Faustian Motivation, taP, and the trickiest mazes at the University of Florida

A few days ago I watched a football game. Something I did for 9 hours every Sunday in college, but rarely happens now. A lot has changed in 10 years. There are new concerns about head trauma, tense national anthem coverage, and you are only allowed to two-hand touch ol’ TB12. But there are also a lot of things that haven’t changed a bit. One of those is the near obligatory thanking of God for any, and all achievements. A first down warrants a double chest-pat, kiss, and point upward. A TD is followed up by a silent Tebow kneel then 2 second pause with upward gaze. Then there is the post-game presser, where reporters ask banal questions they were taught during Junior year at [insert local city college associated with hardworking ‘mericans]. But before the questions have a chance to hit those bell-rung ears, we hear “First, I want to thank” This is where it really jumps the shark. Unless…

Let’s hold atheistic skepticism to the side for just second. If I imagine myself as a professional athlete (which isn’t hard to do since I made Varsity soccer for the first time my senior year; the fact that it was mandated by school policy is beside the point), what would I do in the same situation? Certainly I would know, deep down, that no matter how much effort I had expended, no matter how many hours I’d spent in the gym, no matter many reps I’d taken after practice, my achievements in that moment are only possible because I have an abundance of fast twitch muscles. Or maybe I wouldn’t know that since the University of Florida’s athlete track is just a 100 page book of mazes and word searches. Regardless, there are things some people just have and others just don’t.

“Grant me the strength to lead the little duck through the pond, so he can reunite with his mother”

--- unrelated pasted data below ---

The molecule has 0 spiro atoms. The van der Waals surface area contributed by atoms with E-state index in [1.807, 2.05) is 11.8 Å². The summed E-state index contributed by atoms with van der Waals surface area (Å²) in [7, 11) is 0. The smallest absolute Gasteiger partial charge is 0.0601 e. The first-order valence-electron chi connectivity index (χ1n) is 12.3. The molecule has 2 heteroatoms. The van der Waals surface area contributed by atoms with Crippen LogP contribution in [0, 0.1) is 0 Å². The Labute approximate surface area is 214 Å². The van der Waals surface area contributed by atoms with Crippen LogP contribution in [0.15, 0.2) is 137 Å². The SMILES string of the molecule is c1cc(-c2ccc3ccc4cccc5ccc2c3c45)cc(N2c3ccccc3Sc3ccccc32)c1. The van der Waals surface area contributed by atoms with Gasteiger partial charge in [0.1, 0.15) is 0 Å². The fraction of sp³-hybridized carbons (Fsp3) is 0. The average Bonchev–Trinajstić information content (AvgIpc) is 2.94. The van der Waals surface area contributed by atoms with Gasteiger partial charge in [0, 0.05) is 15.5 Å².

Maybe then, thanking God is just the simplest way of acknowledging that those ‘gifts’ were given and not earned. If that is the motive, then it’s just about the only decent way to celebrate anything. Taking credit only after acknowledging that you are only partially responsible for what you have. That a large part of that moment, of every moment, is due to circumstances outside of your control, divine or not.

When I posited that cute and wholly unnecessary little theory to my friend “taP” (I have scrambled the letters of his name to protect the innocent; good thing the Germans didn’t think of such an impenetrable code), taP ruthlessly replied “oooorrrr they are just ego-maniacs who virtue signal.”

Let’s be honest, he’s probably right. Or since we are talking about individuals, let’s say he’s probably right most of the time. So what are we to do? How can we go on without knowing whether or not football players, let alone Oscar winners, are actually acknowledging that more than their effort contributed to their success?

This is where it gets borderline interesting, depending on how bored you actually are. There are two reasonable theories about why taP and I see the situation so differently. One, which comes from the German poet & philosopher Johann Wolfgang von Goethe, is that “a man sees in the world what he carries in his heart.” If you can find it in your own heart to forgive Goethe’s era driven gender singularity, you might agree. At its core he is saying that if we believe in the good and the noble, if we experience it internally, we will see the same qualities out in the world. But if we believe humans are steeped in self-interest and deception, we see those qualities in the world. Cynicism then, according to this theory, is rooted in an individuals self-knowledge of his (or her, if you please Mr. Goethe) own deceptions.

Well this essay really escalated quickly.

taP wouldn’t like that answer of course. It implies that he (or she, depending on the true identity of such a mysterious person) knows that he (or she!!) is a virtue signaler, simply because (s)he projects that motive onto others.

We arrive then at the second theory about why Pat and I disagree. One of us is right and the other is wrong. Since I am writing this essay, I proclaim myself to be right. And because this theory is far simpler and requires no thought at all really, it will be the one everyone agrees with. Not because of logic, or Occam’s razor, but because people are lazy when it comes to thinking.

…Or perhaps I only think people are lazy, because I’m actually quite lazy, and therefore see laziness in all people? 🤔 Damn you Goethe.

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Thanks !

Thanks for sharing this, you are awesome !

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